You could probably at least connect the adapter to the chargecord with a wire-tie or two, leaving plenty of slack to plug/unplug at 120 or 240 outlets, while pretty-much ensuring that the adapter stays with the only unit it should ever be used with, making it nearly obvious that's its only purpose.
 

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I'm trying to think of a way to actually keep the 120V connectors locked together, with the key kept on your Fiat key ring. When unplugging from 120, lock the adapter back on to reduce the likelihood of someone using it to start a fire.

You could probably at least connect the adapter to the chargecord with a wire-tie or two, leaving plenty of slack to plug/unplug at 120 or 240 outlets, while pretty-much ensuring that the adapter stays with the only unit it should ever be used with, making it nearly obvious that's its only purpose.
Note: many RV users have a connection lock device to keep unwanted disconnection and theft of very expensive power cords. Amazon carries the device, it may help in this situation. Check Amazon for a Camco Protective power ball lock, under $20.00.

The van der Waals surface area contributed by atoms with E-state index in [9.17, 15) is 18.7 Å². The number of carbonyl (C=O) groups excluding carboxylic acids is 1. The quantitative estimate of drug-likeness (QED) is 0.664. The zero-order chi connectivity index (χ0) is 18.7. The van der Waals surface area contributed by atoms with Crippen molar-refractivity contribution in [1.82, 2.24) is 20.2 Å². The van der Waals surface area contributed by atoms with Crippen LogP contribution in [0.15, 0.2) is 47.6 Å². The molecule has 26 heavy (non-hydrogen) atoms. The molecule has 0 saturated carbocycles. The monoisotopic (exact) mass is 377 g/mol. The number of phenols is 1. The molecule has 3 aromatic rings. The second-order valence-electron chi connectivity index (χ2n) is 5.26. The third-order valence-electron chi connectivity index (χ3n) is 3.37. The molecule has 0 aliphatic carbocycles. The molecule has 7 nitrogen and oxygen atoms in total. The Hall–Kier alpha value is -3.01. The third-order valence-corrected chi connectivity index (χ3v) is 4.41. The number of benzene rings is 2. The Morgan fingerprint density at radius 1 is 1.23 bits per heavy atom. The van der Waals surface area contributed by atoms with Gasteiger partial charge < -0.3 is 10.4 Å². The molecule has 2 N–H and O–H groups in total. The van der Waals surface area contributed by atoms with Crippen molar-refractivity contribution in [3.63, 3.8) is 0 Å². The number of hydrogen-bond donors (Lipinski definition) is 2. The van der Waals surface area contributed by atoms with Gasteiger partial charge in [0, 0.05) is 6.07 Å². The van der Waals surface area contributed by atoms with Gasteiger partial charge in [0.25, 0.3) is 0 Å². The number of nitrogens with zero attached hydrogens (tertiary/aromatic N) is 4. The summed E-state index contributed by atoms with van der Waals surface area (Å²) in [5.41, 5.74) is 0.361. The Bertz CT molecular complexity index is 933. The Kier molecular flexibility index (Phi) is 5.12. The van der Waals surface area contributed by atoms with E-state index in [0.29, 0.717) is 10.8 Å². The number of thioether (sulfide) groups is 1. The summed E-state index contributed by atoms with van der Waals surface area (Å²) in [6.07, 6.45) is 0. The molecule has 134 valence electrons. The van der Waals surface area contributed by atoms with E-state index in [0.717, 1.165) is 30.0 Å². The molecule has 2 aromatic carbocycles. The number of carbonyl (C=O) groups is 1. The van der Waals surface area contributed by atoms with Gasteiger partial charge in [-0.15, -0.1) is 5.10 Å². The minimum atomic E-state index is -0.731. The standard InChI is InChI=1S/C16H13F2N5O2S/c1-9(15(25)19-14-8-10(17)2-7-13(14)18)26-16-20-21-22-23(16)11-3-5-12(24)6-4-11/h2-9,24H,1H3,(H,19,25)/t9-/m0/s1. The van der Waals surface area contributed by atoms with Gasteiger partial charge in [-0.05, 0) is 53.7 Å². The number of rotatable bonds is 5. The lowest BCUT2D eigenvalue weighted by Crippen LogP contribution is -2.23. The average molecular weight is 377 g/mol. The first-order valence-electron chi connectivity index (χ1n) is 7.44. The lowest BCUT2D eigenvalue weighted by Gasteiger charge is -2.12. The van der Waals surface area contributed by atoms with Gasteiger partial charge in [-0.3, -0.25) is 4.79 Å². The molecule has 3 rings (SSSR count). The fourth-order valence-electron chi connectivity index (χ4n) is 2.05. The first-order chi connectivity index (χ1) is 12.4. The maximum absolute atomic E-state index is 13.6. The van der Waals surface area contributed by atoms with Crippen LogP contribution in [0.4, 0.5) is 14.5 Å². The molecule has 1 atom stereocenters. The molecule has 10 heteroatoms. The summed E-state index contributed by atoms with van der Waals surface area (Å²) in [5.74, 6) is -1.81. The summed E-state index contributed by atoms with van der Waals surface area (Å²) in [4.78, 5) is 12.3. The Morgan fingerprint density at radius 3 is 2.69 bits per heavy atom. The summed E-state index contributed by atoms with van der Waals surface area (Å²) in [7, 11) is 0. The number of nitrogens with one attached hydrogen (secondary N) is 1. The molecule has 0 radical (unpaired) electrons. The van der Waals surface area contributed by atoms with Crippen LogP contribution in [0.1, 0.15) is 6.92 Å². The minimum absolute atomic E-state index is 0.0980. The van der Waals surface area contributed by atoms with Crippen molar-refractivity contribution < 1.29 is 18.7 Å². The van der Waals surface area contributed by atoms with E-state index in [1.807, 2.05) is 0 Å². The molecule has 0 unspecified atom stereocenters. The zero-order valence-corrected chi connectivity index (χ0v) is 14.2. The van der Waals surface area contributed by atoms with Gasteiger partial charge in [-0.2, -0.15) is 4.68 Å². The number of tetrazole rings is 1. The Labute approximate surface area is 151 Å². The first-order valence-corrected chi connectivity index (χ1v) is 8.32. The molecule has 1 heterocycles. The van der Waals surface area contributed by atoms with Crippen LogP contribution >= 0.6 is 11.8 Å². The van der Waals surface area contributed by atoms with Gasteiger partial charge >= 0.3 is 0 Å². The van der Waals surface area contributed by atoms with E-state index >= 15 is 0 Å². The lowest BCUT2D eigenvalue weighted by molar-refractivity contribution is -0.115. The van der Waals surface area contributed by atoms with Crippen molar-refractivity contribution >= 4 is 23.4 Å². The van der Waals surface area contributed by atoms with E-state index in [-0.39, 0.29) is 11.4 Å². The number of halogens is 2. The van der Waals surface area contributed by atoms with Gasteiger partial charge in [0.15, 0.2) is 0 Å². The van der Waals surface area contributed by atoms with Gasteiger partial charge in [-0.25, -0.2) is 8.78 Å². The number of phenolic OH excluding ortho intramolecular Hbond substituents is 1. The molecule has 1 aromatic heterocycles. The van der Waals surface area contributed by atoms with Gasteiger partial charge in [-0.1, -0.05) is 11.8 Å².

Cynical
 

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Brilliant! Thank you! No longer a fire hazard!
$19.14 & easily found just by putting your description above in Amazon's search field:
Camco Protective power ball lock:
PowerCordLock.jpg
  • IF the OEM plug gets as hot as with 120v, it would be wise to drill the holes out as large as you dare.
  • It's 9 1/2" round by 6 1/4" deep, so OEM's 90-degree plug might require a $15-$27 Home Depot 90-degree receptacle:
ACWorks5-20R.jpg Leviton5-20R.jpg
ACWorks ASE520R Leviton 5369-CA
 

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The seat warmers are ~200 watts each. the heater is ~6000 watts.
Based on their 14A fuse, the seat warmers would appear to be no more than 84 watts each, & according to other forum members, the heater averages ~1000 watts when it's around freezing outside, after ~5 minutes of ~6000 watts to get the small cabin warm.